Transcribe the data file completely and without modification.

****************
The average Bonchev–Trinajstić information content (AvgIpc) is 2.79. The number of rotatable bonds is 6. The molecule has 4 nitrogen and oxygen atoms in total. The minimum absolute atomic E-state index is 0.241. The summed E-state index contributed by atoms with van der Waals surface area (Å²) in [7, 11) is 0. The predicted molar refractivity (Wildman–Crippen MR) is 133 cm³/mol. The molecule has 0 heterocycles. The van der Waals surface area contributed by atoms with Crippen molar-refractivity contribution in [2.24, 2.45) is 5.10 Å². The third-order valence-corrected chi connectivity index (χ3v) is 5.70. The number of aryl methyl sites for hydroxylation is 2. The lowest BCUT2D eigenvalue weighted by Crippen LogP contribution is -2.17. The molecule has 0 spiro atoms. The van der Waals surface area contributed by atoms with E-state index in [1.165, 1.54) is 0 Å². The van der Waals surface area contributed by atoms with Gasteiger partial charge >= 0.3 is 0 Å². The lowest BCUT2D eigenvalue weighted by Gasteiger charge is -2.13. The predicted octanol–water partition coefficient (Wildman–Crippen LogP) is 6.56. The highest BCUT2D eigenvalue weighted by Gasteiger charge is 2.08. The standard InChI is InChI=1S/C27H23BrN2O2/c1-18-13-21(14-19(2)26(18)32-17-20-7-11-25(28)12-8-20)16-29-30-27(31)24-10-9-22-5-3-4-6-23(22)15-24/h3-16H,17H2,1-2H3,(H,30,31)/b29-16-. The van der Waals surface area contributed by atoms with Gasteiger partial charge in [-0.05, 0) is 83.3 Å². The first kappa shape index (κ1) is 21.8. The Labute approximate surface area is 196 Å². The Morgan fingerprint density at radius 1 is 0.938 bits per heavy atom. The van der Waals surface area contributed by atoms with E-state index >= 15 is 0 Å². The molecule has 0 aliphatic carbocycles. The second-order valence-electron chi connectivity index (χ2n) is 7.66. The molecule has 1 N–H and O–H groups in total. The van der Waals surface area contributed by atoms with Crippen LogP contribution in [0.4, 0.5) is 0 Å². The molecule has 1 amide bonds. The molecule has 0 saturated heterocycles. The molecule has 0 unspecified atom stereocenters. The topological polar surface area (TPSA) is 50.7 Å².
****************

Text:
The average Bonchev–Trinajstić information content (AvgIpc) is 2.79. The number of rotatable bonds is 6. The molecule has 4 nitrogen and oxygen atoms in total. The minimum absolute atomic E-state index is 0.241. The summed E-state index contributed by atoms with van der Waals surface area (Å²) in [7, 11) is 0. The predicted molar refractivity (Wildman–Crippen MR) is 133 cm³/mol. The molecule has 0 heterocycles. The van der Waals surface area contributed by atoms with Crippen molar-refractivity contribution in [2.24, 2.45) is 5.10 Å². The third-order valence-corrected chi connectivity index (χ3v) is 5.70. The number of aryl methyl sites for hydroxylation is 2. The lowest BCUT2D eigenvalue weighted by Crippen LogP contribution is -2.17. The molecule has 0 spiro atoms. The van der Waals surface area contributed by atoms with E-state index in [1.165, 1.54) is 0 Å². The van der Waals surface area contributed by atoms with Gasteiger partial charge >= 0.3 is 0 Å². The lowest BCUT2D eigenvalue weighted by Gasteiger charge is -2.13. The predicted octanol–water partition coefficient (Wildman–Crippen LogP) is 6.56. The highest BCUT2D eigenvalue weighted by Gasteiger charge is 2.08. The standard InChI is InChI=1S/C27H23BrN2O2/c1-18-13-21(14-19(2)26(18)32-17-20-7-11-25(28)12-8-20)16-29-30-27(31)24-10-9-22-5-3-4-6-23(22)15-24/h3-16H,17H2,1-2H3,(H,30,31)/b29-16-. The van der Waals surface area contributed by atoms with Gasteiger partial charge in [-0.05, 0) is 83.3 Å². The first kappa shape index (κ1) is 21.8. The Labute approximate surface area is 196 Å². The Morgan fingerprint density at radius 1 is 0.938 bits per heavy atom. The van der Waals surface area contributed by atoms with E-state index >= 15 is 0 Å². The molecule has 0 aliphatic carbocycles. The second-order valence-electron chi connectivity index (χ2n) is 7.66. The molecule has 1 N–H and O–H groups in total. The van der Waals surface area contributed by atoms with Crippen LogP contribution in [0.4, 0.5) is 0 Å². The molecule has 1 amide bonds. The molecule has 0 saturated heterocycles. The molecule has 0 unspecified atom stereocenters. The topological polar surface area (TPSA) is 50.7 Å².